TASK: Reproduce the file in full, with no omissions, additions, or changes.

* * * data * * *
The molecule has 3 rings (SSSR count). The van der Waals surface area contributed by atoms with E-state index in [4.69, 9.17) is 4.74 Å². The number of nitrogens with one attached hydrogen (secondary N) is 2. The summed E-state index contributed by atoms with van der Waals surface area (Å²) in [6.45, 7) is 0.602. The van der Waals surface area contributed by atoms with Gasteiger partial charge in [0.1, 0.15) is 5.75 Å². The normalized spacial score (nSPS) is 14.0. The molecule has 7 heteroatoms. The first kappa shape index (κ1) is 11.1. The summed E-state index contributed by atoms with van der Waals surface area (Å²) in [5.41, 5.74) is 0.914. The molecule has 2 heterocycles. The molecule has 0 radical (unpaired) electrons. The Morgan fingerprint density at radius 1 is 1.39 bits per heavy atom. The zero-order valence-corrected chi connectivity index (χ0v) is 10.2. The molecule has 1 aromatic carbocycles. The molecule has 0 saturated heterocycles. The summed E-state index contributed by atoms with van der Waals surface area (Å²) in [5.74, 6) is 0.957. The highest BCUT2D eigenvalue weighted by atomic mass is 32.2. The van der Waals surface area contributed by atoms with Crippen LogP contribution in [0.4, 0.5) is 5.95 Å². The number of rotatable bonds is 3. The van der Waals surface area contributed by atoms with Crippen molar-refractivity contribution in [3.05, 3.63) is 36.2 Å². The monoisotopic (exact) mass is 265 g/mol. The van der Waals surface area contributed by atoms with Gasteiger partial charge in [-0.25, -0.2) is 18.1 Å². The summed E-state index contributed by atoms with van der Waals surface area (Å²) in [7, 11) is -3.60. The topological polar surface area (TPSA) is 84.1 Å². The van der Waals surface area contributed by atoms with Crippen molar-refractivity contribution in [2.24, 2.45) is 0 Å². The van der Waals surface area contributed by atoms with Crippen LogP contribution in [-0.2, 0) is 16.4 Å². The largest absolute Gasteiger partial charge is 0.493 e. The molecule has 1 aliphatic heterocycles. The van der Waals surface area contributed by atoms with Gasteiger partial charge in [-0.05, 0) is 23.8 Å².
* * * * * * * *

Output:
The molecule has 3 rings (SSSR count). The van der Waals surface area contributed by atoms with E-state index in [4.69, 9.17) is 4.74 Å². The number of nitrogens with one attached hydrogen (secondary N) is 2. The summed E-state index contributed by atoms with van der Waals surface area (Å²) in [6.45, 7) is 0.602. The van der Waals surface area contributed by atoms with Gasteiger partial charge in [0.1, 0.15) is 5.75 Å². The normalized spacial score (nSPS) is 14.0. The molecule has 7 heteroatoms. The first kappa shape index (κ1) is 11.1. The summed E-state index contributed by atoms with van der Waals surface area (Å²) in [5.41, 5.74) is 0.914. The molecule has 2 heterocycles. The molecule has 0 radical (unpaired) electrons. The Morgan fingerprint density at radius 1 is 1.39 bits per heavy atom. The zero-order valence-corrected chi connectivity index (χ0v) is 10.2. The molecule has 1 aromatic carbocycles. The molecule has 0 saturated heterocycles. The summed E-state index contributed by atoms with van der Waals surface area (Å²) in [5.74, 6) is 0.957. The highest BCUT2D eigenvalue weighted by atomic mass is 32.2. The van der Waals surface area contributed by atoms with Crippen LogP contribution in [0.4, 0.5) is 5.95 Å². The number of rotatable bonds is 3. The van der Waals surface area contributed by atoms with Crippen molar-refractivity contribution in [3.05, 3.63) is 36.2 Å². The monoisotopic (exact) mass is 265 g/mol. The van der Waals surface area contributed by atoms with Gasteiger partial charge in [-0.25, -0.2) is 18.1 Å². The summed E-state index contributed by atoms with van der Waals surface area (Å²) in [7, 11) is -3.60. The topological polar surface area (TPSA) is 84.1 Å². The van der Waals surface area contributed by atoms with Crippen molar-refractivity contribution in [2.24, 2.45) is 0 Å². The van der Waals surface area contributed by atoms with Crippen LogP contribution in [-0.2, 0) is 16.4 Å². The largest absolute Gasteiger partial charge is 0.493 e. The molecule has 1 aliphatic heterocycles. The van der Waals surface area contributed by atoms with Gasteiger partial charge in [-0.05, 0) is 23.8 Å².